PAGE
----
Creating jobs or laughs?
All the presidential posturing about creating jobs is high comedy. Or tragedy. Or irony.
You probably know the president doesn’t create jobs. The business world creates jobs when a profit-seeking entrepreneur takes a risk on a new or expanded venture and needs new employees to get the job done. When entrepreneurs feel the threat of losses, they protect their capital with caution, contracting and laying off employees, destroying jobs.
Small business creates or destroys 80 percent of the jobs in the U.S., and the president has no control over that or big business jobs, either. Whether Democrat or Republican, all the presidential talk about creating jobs is political theater, played out to the public while the brain-dead media plays straight man. All presidents seem to go along with the fiction that they are in charge of the economy.
There are a few things a president actually can do, but those things have an indirect and much-delayed effect on job creation.
He can foster a climate of business-friendly taxation and regulation to boost the confidence of risk-takers, trying to induce them to put their capital on the line in pursuit of a handsome profit.
The lefties currently in charge spit out the word “profit” as if it were an epithet, but profit is the fuel of our capitalist engine.
A lot of capital has been sidelined by entrepreneurs worried about new regulations piling up, a future tax profile that has been highly uncertain and threatening, and White House rhetoric demonizing business, promoting anti-business sentiment in the news. How many jobs has that created?
The president can try to influence job creation with fiscal policy, like the stimulus program in which we borrowed a trillion dollars from our children to spend on dubious projects that, I fear, accomplished little other than funneling trainloads of money to friends of the Democrats. I would love to be proven wrong.
The president can “jawbone” the independent Federal Reserve on monetary policy, which is usually focused on controlling the money supply to keep the dollar strong, but the Fed has been creating money like crazy, helping make dollars cheap. I can almost see hoards of entrepreneurs drawing their capital to ever-tighter protection.
In any macro-economics 101 class, students soon learn that political talk about job creation is mostly balloon juice – hot air – because presidents can talk about it but cannot control it.
Furthermore, the effects of fiscal or monetary policy might be felt years later, and while the numbskulls on TV news seem not to realize that simple fact, news reports continue to give the president credit for economic good news and blame him for economic bad news when actually he is mostly along for the ride.
Whether Barack Obama, George W. Bush, Bill Clinton, George H.W. Bush, Ronald Reagan or Jimmy Carter, the president often deals with the economic effects of presidential decisions made years before they took office.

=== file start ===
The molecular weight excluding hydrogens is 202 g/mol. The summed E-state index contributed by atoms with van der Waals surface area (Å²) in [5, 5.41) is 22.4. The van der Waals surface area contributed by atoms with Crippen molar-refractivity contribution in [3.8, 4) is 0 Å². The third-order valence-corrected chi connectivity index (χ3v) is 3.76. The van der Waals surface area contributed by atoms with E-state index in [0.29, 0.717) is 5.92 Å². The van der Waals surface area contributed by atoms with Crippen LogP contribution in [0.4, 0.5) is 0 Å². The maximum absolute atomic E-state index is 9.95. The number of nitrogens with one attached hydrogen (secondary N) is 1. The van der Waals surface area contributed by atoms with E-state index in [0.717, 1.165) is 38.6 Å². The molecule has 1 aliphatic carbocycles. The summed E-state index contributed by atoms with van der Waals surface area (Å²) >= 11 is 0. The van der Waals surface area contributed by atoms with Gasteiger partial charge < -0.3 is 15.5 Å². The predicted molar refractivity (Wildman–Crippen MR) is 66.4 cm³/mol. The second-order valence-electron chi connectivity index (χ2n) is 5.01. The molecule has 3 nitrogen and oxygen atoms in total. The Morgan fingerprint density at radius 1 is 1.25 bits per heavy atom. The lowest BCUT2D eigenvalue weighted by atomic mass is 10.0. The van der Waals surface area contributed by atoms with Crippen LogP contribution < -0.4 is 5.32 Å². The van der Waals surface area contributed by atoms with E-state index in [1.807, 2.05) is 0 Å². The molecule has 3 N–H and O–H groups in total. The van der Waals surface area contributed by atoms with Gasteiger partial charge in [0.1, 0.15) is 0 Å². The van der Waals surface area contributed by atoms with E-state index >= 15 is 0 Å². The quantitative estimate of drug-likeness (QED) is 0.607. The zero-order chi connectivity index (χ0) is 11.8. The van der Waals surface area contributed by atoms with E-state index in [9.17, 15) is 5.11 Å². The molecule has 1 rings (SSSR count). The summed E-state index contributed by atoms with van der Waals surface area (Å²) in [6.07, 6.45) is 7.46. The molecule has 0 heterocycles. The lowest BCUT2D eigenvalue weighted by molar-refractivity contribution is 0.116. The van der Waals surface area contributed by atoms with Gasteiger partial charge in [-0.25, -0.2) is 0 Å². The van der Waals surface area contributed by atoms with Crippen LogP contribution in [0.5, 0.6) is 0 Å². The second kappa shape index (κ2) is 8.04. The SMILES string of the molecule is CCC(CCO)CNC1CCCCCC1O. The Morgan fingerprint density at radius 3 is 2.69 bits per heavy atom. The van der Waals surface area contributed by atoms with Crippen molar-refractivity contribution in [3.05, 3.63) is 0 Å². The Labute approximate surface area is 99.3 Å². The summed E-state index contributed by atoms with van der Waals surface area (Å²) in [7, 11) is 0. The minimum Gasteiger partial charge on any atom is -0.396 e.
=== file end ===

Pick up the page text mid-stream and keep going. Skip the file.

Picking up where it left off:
Defenders of President Obama might find great comfort in that as ammo to blame George W. Bush for ... whatever. If you ask me, Bush gets credit for tax cuts and a pro-business climate, but needed a major trip to the woodshed over creating an avalanche of spending in new entitlement to Medicare drug benefits, never mind wars without paying for them.
If Democrats want to talk about who is responsible for the economic crisis in recent years, well, don’t get me started until you put on your asbestos suit and have a lot of time.
The past notwithstanding, President Obama lecturing the business world about creating jobs is pretty funny. This is the same man who raised deficit spending to soaring record heights and then appointed a “deficit commission” to advise on how to reduce deficits. I know the public is gullible, but please.
This is the same man who is in the process of creating hundreds of new bureaucratic offices and many thousand pages of as-yet unwritten regulations in Obamacare and the Financial Reform Bill.
In the middle of that, with a straight face President Obama is ordering a review of government regulations, ostensibly to reduce the regulatory burden on business. You can’t make this stuff up.
If President Obama wants to relieve the regulatory burden and create jobs, he might want to consider the most immediately obvious – since the heavy hand of Obamacare starts with businesses of 50 or more employees, small businesses just under the limit are loathe to hire new employees and thereby pull the trigger. Can you say job-killer?
Is there no limit to how much of this absurdity the media will leave unchallenged? Are Democrat supporters really this gullible?
Now the talking heads on TV news are talking about the president “moving to the center,” and some said in a serious tone that he is no longer a leftist, as if his fundamental principles can be shape-shifted to present any desired political image.
But, these are the same people who used to ask each other when discussing President Clinton’s transgressions, “Does character really matter?”
I never thought I would miss Bill Clinton.
When President Obama preaches job creation, and lectures nervous entrepreneurs about sitting on a trillion in capital, I feel like I’m sitting on the front row watching a magician preparing to make cards disappear in a complex trick.
I can almost see him showing the audience there is nothing up his sleeves while mesmerizing them in his confident baritone voice, “Watch carefully. At no time will my fingers leave my hands!”
[Terry Garlock lives in Peachtree City. His email is email@example.com.]